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Dimaf a specious ploy


The economic consequences on Zimbabwe, in general, Bulawayo in particular and the entirety of the Matabeleland provinces were immense. Thousands of people were no longer gainfully employed, swelling the numbers of the distressingly impoverished.

Approximately a month later, the Minister of Finance, Tendai Biti, was in Bulawayo in pursuit of his nationwide consultations ahead of the national budget.  Concurrently, he announced the launch of the fund for the distressed industries nationwide, but with special focus on those in Bulawayo.  The fund would be known as the Distressed Industries and Marginalised Areas Fund (Dimaf), and would have  US$40 million dollars, of which half would be provided by government, and the balance by Old Mutual.  Administration of Dimaf and the provision of funds to distressed enterprises would be done by CABS, transparently and independent of political influences.

Within weeks thereafter, President Robert Mugabe expressed very supportive comments on Dimaf, and how it would bring positive transformation to Bulawayo’s ailing industries, as well as elsewhere in Zimbabwe. These sentiments were echoed by Prime Minister Morgan Tsvangirai, and several others in Zimbabwe’s political hierarchy.  Despite the declared funding intended for Dimaf being very little, in pronounced distinction to the more than one billion dollars essentially required for a significant industrial upturn, an atmosphere of hope and expectation rapidly developed within the decimated manufacturing sector.

As the months have passed by, industry’s expectations have been progressively quashed, and the hopes of imminent recovery totally destroyed.  Despite the grandiose talk by government, there has been virtually no assistance to industry from Dimaf.  Admittedly, government has yet to provide the US$20 million it pledged to the fund, despite recurrent statements by ministers that the release of the funds was imminent.  That fund timeously received the money committed to it by Old Mutual, and yet allocations to industry have been so miniscule as to be of any significance.  Diverse press reports and comments from industrial representative bodies say that since the “launch” of the fund in October 2011, only two industrial enterprises have received  funds, and the aggregate so received is apparently less than US$3 million.

Apparently the actual or intending funders of Dimaf (being government and Old Mutual) have prescribed, amongst other conditions, that:


  • No company under judicial management or provisional liquidation is to be a beneficiary of Dimaf funding.  That inevitably poses the question as to how any enterprises can be considered to be distressed to a greater extent than such companies.  The allocation criteria should be whether the provision of the funding would  reverse  the distressed circumstances.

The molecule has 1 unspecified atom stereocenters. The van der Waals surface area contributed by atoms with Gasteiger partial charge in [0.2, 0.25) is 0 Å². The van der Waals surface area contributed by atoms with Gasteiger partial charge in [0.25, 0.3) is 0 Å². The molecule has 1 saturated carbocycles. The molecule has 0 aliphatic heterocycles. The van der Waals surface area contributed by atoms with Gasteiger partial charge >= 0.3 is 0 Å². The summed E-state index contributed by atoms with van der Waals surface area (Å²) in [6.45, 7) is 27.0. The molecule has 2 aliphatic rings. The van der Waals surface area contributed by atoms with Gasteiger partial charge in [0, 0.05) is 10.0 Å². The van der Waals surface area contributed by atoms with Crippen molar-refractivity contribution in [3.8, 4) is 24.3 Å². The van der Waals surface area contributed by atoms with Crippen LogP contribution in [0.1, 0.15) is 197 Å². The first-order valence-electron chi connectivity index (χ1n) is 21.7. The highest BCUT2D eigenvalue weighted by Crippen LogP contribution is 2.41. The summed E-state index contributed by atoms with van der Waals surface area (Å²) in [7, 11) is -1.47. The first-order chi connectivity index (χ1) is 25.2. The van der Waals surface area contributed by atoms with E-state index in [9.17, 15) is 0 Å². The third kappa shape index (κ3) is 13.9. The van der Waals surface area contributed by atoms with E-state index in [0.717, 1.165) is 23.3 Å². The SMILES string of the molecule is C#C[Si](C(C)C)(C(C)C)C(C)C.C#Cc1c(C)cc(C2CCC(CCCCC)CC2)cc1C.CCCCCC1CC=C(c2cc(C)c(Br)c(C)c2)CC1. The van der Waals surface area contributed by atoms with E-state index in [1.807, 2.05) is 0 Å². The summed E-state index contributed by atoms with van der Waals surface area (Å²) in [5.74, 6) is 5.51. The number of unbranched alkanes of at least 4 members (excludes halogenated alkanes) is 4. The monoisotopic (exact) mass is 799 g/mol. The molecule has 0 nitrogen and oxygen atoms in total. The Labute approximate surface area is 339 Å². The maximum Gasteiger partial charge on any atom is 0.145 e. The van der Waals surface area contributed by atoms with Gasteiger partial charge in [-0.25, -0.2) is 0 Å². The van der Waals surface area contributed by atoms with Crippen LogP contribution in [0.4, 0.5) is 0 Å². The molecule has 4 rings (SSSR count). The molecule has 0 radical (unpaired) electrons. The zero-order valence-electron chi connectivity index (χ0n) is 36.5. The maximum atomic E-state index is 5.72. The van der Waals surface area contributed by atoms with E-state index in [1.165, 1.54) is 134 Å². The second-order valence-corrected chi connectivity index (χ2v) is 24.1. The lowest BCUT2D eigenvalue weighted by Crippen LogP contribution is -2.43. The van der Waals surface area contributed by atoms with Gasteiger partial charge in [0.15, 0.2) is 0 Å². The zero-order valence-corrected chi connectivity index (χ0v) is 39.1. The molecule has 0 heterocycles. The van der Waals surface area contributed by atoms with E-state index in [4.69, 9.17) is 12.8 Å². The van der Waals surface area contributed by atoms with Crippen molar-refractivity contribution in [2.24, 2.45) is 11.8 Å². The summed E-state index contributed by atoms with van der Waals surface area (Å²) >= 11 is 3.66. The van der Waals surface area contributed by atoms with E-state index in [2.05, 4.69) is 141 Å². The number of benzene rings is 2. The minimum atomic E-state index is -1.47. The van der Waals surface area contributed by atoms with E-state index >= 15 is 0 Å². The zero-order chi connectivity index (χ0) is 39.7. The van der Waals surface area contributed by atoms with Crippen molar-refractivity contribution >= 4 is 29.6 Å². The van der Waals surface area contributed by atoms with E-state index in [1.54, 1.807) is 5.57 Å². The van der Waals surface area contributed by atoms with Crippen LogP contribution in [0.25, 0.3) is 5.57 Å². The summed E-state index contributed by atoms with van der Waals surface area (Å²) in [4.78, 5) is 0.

• The maximum duration of any Dimaf loan to any industry would be 12 months.  Very few distressed enterprises can realistically service loan repayment within such a short time.  Once they are in receipt of the loan funding they must solicit orders from customers, which would rarely be forthcoming over-night.  Then they have to order, and await delivery of the required manufacturing inputs.  Once such inputs have been received, manufacture must commence, whereafter the manufactured products must be despatched to the customers, and then payment received from the customers, generally 60 to 90 days after delivery.  Meanwhile, further manufacturing inputs must be purchased to enable execution of the next slot of customers’ orders, and so the cycle continues. Outstanding debts with suppliers must progressively be settled and in many instances, plant and machinery refurbishment, rehabilitation or replacement need to be funded.  Thus, as a general rule, meaningful industrial recovery requires a minimum of three-year funding, with no capital repayments in the first year, and progressive capital repayments over the following two years, failing which the enterprise will again become distressed, and will probably collapse.  Thus, the entire intent of Dimaf would fail to be achieved.
  • Indications have also been forthcoming, from Dimaf’s administration, that funding will only be provided against collateral security of first mortgage bonds over immovable property.  In so prescribing, there is evidently complete disregard of the fact that many industrialists operate from rented premises, and therefore are not possessed of land and buildings to provide as collateral.  Insofar as some are possessed of land and buildings, most had already secured commercial loans by such collateral. Dimaf necessarily must have greater flexibility as to the nature of collateral to be provided.

With the total of present, and intended  funding for Dimaf being inadequate, and with such unrealistic loan conditions, Dimaf will not be a success. If Dimaf is not realistically restructured, substantially funded, and the funds expeditiously released to industry, it is doomed to fail.

Therefore the inevitable conclusion must be that the conceptualisation of Dimaf, and the concerns to restore industrial well-being, are devoid of credence, and are naught but a ploy to try to procure votes, from the economically afflicted populace, in the elections to be held later this year, or in the first half of 2013.  It appears that the Dimaf conceptualisation is, in reality, only an attempt at capturing the votes of the electorate and, therefore, that the future of industry is bleak.


By Eric Bloch

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